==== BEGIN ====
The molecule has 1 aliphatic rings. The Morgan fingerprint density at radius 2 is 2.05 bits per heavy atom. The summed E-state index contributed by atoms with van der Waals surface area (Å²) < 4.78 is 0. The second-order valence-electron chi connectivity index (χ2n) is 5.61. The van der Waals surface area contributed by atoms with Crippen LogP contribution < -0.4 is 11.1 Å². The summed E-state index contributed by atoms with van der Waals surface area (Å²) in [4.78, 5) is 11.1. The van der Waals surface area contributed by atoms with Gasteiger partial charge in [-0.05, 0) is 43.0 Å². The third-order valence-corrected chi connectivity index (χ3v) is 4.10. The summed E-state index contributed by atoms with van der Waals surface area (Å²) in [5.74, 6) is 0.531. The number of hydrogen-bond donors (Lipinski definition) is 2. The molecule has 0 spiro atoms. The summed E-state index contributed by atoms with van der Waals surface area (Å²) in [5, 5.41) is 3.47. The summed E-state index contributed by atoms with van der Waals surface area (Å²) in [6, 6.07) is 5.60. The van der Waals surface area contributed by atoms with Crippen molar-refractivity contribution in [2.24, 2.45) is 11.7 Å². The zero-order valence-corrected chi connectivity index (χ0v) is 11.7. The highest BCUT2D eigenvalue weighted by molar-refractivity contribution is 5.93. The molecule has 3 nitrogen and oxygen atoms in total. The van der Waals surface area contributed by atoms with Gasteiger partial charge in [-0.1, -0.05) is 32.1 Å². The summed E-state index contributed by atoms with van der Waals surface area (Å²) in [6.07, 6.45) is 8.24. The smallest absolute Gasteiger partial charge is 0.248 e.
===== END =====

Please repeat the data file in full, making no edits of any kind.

The molecule has 1 aliphatic rings. The Morgan fingerprint density at radius 2 is 2.05 bits per heavy atom. The summed E-state index contributed by atoms with van der Waals surface area (Å²) < 4.78 is 0. The second-order valence-electron chi connectivity index (χ2n) is 5.61. The van der Waals surface area contributed by atoms with Crippen LogP contribution < -0.4 is 11.1 Å². The summed E-state index contributed by atoms with van der Waals surface area (Å²) in [4.78, 5) is 11.1. The van der Waals surface area contributed by atoms with Gasteiger partial charge in [-0.05, 0) is 43.0 Å². The third-order valence-corrected chi connectivity index (χ3v) is 4.10. The summed E-state index contributed by atoms with van der Waals surface area (Å²) in [5.74, 6) is 0.531. The number of hydrogen-bond donors (Lipinski definition) is 2. The molecule has 0 spiro atoms. The summed E-state index contributed by atoms with van der Waals surface area (Å²) in [5, 5.41) is 3.47. The summed E-state index contributed by atoms with van der Waals surface area (Å²) in [6, 6.07) is 5.60. The van der Waals surface area contributed by atoms with Crippen molar-refractivity contribution in [2.24, 2.45) is 11.7 Å². The zero-order valence-corrected chi connectivity index (χ0v) is 11.7. The highest BCUT2D eigenvalue weighted by molar-refractivity contribution is 5.93. The molecule has 3 nitrogen and oxygen atoms in total. The van der Waals surface area contributed by atoms with Gasteiger partial charge in [-0.1, -0.05) is 32.1 Å². The summed E-state index contributed by atoms with van der Waals surface area (Å²) in [6.07, 6.45) is 8.24. The smallest absolute Gasteiger partial charge is 0.248 e.